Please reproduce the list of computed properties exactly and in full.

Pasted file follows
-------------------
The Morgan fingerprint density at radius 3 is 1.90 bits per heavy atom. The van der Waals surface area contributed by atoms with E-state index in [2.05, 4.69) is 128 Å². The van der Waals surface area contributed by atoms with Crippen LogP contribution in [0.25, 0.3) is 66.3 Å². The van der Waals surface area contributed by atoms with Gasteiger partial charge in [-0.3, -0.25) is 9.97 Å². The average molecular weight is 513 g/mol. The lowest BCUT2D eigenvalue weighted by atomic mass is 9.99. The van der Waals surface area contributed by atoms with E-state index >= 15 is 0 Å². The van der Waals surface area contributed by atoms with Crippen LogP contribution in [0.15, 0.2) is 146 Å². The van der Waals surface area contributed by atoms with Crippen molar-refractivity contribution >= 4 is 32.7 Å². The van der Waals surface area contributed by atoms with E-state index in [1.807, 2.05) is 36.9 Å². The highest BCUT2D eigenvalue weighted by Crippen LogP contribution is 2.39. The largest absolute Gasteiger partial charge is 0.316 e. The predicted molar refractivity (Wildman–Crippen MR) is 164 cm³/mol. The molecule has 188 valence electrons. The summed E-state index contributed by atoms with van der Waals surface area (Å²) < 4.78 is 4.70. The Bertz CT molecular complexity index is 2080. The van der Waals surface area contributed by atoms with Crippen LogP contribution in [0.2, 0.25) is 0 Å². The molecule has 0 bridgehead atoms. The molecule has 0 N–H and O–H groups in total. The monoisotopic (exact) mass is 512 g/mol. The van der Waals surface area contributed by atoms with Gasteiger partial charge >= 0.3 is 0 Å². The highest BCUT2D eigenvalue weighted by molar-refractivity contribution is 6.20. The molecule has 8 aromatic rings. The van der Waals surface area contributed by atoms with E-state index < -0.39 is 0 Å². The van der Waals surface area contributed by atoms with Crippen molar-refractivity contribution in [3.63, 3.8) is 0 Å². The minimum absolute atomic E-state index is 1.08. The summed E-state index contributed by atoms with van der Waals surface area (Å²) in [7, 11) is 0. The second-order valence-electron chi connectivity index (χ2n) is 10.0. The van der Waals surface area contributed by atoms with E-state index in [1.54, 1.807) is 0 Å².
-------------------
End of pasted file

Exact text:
The Morgan fingerprint density at radius 3 is 1.90 bits per heavy atom. The van der Waals surface area contributed by atoms with E-state index in [2.05, 4.69) is 128 Å². The van der Waals surface area contributed by atoms with Crippen LogP contribution in [0.25, 0.3) is 66.3 Å². The van der Waals surface area contributed by atoms with Gasteiger partial charge in [-0.3, -0.25) is 9.97 Å². The average molecular weight is 513 g/mol. The lowest BCUT2D eigenvalue weighted by atomic mass is 9.99. The van der Waals surface area contributed by atoms with E-state index >= 15 is 0 Å². The van der Waals surface area contributed by atoms with Crippen LogP contribution in [0.15, 0.2) is 146 Å². The van der Waals surface area contributed by atoms with Crippen molar-refractivity contribution >= 4 is 32.7 Å². The van der Waals surface area contributed by atoms with E-state index in [1.807, 2.05) is 36.9 Å². The highest BCUT2D eigenvalue weighted by Crippen LogP contribution is 2.39. The largest absolute Gasteiger partial charge is 0.316 e. The predicted molar refractivity (Wildman–Crippen MR) is 164 cm³/mol. The molecule has 188 valence electrons. The summed E-state index contributed by atoms with van der Waals surface area (Å²) < 4.78 is 4.70. The Bertz CT molecular complexity index is 2080. The van der Waals surface area contributed by atoms with Crippen LogP contribution in [0.2, 0.25) is 0 Å². The molecule has 0 bridgehead atoms. The molecule has 0 N–H and O–H groups in total. The monoisotopic (exact) mass is 512 g/mol. The van der Waals surface area contributed by atoms with Gasteiger partial charge >= 0.3 is 0 Å². The highest BCUT2D eigenvalue weighted by molar-refractivity contribution is 6.20. The molecule has 8 aromatic rings. The van der Waals surface area contributed by atoms with E-state index < -0.39 is 0 Å². The van der Waals surface area contributed by atoms with Crippen molar-refractivity contribution in [3.63, 3.8) is 0 Å². The minimum absolute atomic E-state index is 1.08. The summed E-state index contributed by atoms with van der Waals surface area (Å²) in [7, 11) is 0. The second-order valence-electron chi connectivity index (χ2n) is 10.0. The van der Waals surface area contributed by atoms with E-state index in [1.54, 1.807) is 0 Å².